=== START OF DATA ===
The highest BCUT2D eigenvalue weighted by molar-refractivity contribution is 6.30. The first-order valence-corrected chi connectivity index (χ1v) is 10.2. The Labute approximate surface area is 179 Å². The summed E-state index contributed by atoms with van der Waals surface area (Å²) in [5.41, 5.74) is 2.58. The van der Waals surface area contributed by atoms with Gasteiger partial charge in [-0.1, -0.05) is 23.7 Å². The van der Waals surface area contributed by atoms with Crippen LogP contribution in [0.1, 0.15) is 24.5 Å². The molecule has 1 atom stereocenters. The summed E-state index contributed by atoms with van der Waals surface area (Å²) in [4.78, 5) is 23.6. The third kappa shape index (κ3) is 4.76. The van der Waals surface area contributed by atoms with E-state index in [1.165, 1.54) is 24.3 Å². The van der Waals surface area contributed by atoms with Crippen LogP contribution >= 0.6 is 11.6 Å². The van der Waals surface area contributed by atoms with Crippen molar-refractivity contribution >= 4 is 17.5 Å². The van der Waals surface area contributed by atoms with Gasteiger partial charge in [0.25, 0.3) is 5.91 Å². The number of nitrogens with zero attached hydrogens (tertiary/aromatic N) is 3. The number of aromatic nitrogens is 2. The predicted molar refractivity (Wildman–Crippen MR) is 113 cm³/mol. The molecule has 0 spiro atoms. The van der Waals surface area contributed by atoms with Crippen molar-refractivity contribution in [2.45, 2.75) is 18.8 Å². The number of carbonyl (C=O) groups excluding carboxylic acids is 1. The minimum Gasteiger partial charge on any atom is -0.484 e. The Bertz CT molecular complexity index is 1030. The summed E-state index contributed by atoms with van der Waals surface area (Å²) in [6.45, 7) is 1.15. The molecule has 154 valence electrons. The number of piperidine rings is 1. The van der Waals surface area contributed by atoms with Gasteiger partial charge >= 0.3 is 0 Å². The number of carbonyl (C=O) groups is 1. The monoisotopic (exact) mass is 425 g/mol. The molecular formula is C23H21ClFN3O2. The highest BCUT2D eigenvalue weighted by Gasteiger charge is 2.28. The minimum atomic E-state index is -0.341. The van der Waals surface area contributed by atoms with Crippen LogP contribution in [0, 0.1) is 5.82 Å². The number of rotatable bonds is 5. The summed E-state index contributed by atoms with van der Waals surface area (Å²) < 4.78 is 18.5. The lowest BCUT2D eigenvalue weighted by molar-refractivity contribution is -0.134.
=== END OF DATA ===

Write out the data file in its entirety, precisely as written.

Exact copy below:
The highest BCUT2D eigenvalue weighted by molar-refractivity contribution is 6.30. The first-order valence-corrected chi connectivity index (χ1v) is 10.2. The Labute approximate surface area is 179 Å². The summed E-state index contributed by atoms with van der Waals surface area (Å²) in [5.41, 5.74) is 2.58. The van der Waals surface area contributed by atoms with Gasteiger partial charge in [-0.1, -0.05) is 23.7 Å². The van der Waals surface area contributed by atoms with Crippen LogP contribution in [0.1, 0.15) is 24.5 Å². The molecule has 1 atom stereocenters. The summed E-state index contributed by atoms with van der Waals surface area (Å²) in [4.78, 5) is 23.6. The third kappa shape index (κ3) is 4.76. The van der Waals surface area contributed by atoms with E-state index in [1.165, 1.54) is 24.3 Å². The van der Waals surface area contributed by atoms with Crippen LogP contribution >= 0.6 is 11.6 Å². The van der Waals surface area contributed by atoms with Crippen molar-refractivity contribution >= 4 is 17.5 Å². The van der Waals surface area contributed by atoms with Gasteiger partial charge in [0.25, 0.3) is 5.91 Å². The number of nitrogens with zero attached hydrogens (tertiary/aromatic N) is 3. The number of aromatic nitrogens is 2. The predicted molar refractivity (Wildman–Crippen MR) is 113 cm³/mol. The molecule has 0 spiro atoms. The van der Waals surface area contributed by atoms with Crippen molar-refractivity contribution in [2.45, 2.75) is 18.8 Å². The number of carbonyl (C=O) groups excluding carboxylic acids is 1. The minimum Gasteiger partial charge on any atom is -0.484 e. The Bertz CT molecular complexity index is 1030. The summed E-state index contributed by atoms with van der Waals surface area (Å²) in [6.45, 7) is 1.15. The molecule has 154 valence electrons. The number of piperidine rings is 1. The van der Waals surface area contributed by atoms with Gasteiger partial charge >= 0.3 is 0 Å². The number of carbonyl (C=O) groups is 1. The monoisotopic (exact) mass is 425 g/mol. The molecular formula is C23H21ClFN3O2. The highest BCUT2D eigenvalue weighted by Gasteiger charge is 2.28. The minimum atomic E-state index is -0.341. The van der Waals surface area contributed by atoms with Crippen LogP contribution in [0, 0.1) is 5.82 Å². The number of rotatable bonds is 5. The summed E-state index contributed by atoms with van der Waals surface area (Å²) < 4.78 is 18.5. The lowest BCUT2D eigenvalue weighted by molar-refractivity contribution is -0.134.